Yesterday I was thinking about how funny it was that both my brother and I have been writing posts, in a lamenting sort of way, about how well things are going for us. You know you’re a first-class whiner when you can whine about things going well. Be it him complaining about soaring toward the sun or me complaining that I’m getting good grades and everyone thinks I’m smart–neither of us seem to be able to find any contentment.
There’s a lot of places one could go with that. . .how nothing in this life satisfies, how we are more prone to see the bad than the good, how we are aware that none of this is a result of ourselves, how people are prone to anxiety—any number of places.
Instead, I was transported back to a memory of myself, at a younger age, reading the story of Joseph. First, Joseph is hated by his family and shipped off as a slave, which is–you know, kind of a rough time. Next, it says, “The Lord was with Joseph, and he was a successful man; and he was in the house of his master the Egyptian. And his master saw that the Lord was with him and that the Lord made all he did to prosper in his hand.”
Then Joseph gets accused of a crime he didn’t commit–and in fact when out of his way not commit–stripped of all his authority, comfort, freedom, etc., and thrown in jail. Which is about as unfair as you can get. And then it says, “And the keeper of the prison committed to Joseph’s hands all the prisoners who were in the prison; whatever they did there, it was his doing. The keeper of the prison did not look into anything that was under Joseph’s authority, because the Lord was with him; and whatever he did, the Lord made it prosper.”
It always confused me.
The narrative in the Bible always took such a “zoomed-out” view, and made you wonder what it really looked like to Joseph. Could Joseph really get hated by those who ought to love him, thrown out of his house and homeland, sold into a stranger’s household as a slave, and say, “Lo, my God is with me; whatever I set my hand to prospers”? Or did he muddle through the hurt every day, doing his best at whatever came his way during the day, wondering and crying out to God at what seemed a cruel and unfair turn of events?
It says Potiphar saw God was with him. It says the jail-keepers saw that God was with him. Did it really look so obvious to Joseph? You would expect that after all that happened to Joseph, he would have been a very hurt, bitter and angry man–and rightfully so, by our judgment. He doesn’t sound like the slightest bit of any of those three, when he reveals himself to his brothers. Then you read what he named his children—“. . .the name of the firstborn, Manasseh [literally, making forgetful]: ‘For God has made me forget all my toil and all my father’s house.’ And the name of the second he called Ephraim [literally, fruitfulness]: ‘For God has caused me to be fruitful in the land of my affliction.'”
Was that “it’s all good” attitude all retrospective? Was he hurt, bitter and angry for most of his life?
And then I would wonder, what would my life and the lives of my family look like, if it was told in a Biblical, “zoomed-out” sort of way? What would be written, as though it were obvious, that we could not see at the time through our clouded eyes? I could never imagine it. It seemed like those accounts only picked up on the major landmarks, the meaningful events, and those things never happened to us.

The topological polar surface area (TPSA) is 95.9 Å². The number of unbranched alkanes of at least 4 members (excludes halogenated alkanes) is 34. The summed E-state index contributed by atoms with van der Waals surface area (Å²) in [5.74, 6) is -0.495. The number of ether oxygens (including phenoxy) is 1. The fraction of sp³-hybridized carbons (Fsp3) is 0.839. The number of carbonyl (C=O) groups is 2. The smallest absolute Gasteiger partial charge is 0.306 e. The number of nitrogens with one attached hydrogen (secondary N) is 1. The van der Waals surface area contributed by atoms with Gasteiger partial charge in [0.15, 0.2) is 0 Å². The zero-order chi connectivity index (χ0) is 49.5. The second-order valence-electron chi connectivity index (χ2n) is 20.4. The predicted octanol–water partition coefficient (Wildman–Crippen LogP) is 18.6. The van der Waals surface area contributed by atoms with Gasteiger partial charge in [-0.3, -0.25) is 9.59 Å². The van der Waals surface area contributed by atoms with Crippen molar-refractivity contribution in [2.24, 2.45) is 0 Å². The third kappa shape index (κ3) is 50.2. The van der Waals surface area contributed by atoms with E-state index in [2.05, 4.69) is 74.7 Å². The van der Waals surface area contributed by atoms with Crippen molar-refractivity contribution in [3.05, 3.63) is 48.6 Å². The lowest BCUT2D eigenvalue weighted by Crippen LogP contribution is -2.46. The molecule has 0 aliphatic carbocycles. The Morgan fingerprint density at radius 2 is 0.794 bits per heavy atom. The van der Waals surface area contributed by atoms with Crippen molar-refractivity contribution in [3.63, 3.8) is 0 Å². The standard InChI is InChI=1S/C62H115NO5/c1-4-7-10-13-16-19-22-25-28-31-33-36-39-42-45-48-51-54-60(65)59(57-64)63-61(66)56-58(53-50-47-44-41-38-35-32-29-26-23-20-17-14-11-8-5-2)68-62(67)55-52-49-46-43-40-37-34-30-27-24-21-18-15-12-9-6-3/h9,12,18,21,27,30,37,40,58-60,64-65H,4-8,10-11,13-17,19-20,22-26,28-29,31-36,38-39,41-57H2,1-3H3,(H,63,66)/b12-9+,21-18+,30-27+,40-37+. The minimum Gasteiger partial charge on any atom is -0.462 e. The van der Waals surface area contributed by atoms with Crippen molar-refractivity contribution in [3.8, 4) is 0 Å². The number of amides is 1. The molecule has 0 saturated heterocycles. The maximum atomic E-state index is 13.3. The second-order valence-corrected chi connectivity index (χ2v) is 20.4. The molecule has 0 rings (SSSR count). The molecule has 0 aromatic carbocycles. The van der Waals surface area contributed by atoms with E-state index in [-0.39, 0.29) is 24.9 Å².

I haven’t thought about Joseph in a long time, I guess. Looking back on my thoughts, I can see that I was starting pick up on, in some small way, what it means to keep your eyes on the things above instead of the things below. I might have used thought-concepts like “zoomed out” and “if our lives were written into the Bible”, but it was a realization that God’s points spanned so many years. He would always tell it like it was a deliberate, neat, planned-out story–which of course it was–but that never meant that was the way it felt at the time.
And now, as memories of those thoughts came flooding back to me, it makes me smile. Here I am, raging against the unfairness and frustration and toil of all these petty things around me–professors and flu shots and too much information and not enough time and it’s hard, and on and on.
And God is writing, “And what she put her hand to prospered, for God was with her.”
The secretary at work just about threw something at me when, in response to her questioning, I told her that “I got a 99 on my physics exam, but only an 88 on my medical terminology.”
“Only!” she cried. “ONLY!” she was fairly spluttering.
Yeah. Only. Also, one could have gotten 106 on my bio exam, and I only got 99.
Somehow it was easier for her to see that I was “prospering”, though I rather suspect her first thought wasn’t that it was God’s fault that I was. And somehow, it is easier for me to get fixated on the fact that it isn’t my doing, and I’m just waiting for my true humanity to betray me. How hard I work is not making this happen, and it isn’t my brilliance, either.
I can’t help but feel that my response to how well I’m doing is sadly lacking. I don’t think I should be “proud” of myself. I’m not “beating myself up” over my 88 in medical terminology. I feel like I’m scared, and getting dragged along more than riding on top. I wish I could just see it as the gift and a blessing from God that it is, and rejoice in it. I wish I was better at letting go of my frustrations and angers. I wish that, in recognizing that it was all from God, I could let go of my anxiety and fear, and rest in trust and peace. I wish I would not get so caught up in thinking it is my story, and pay more attention to the story God is trying to tell.
And I know that this is horribly longer than 300 words, but I had to say it all.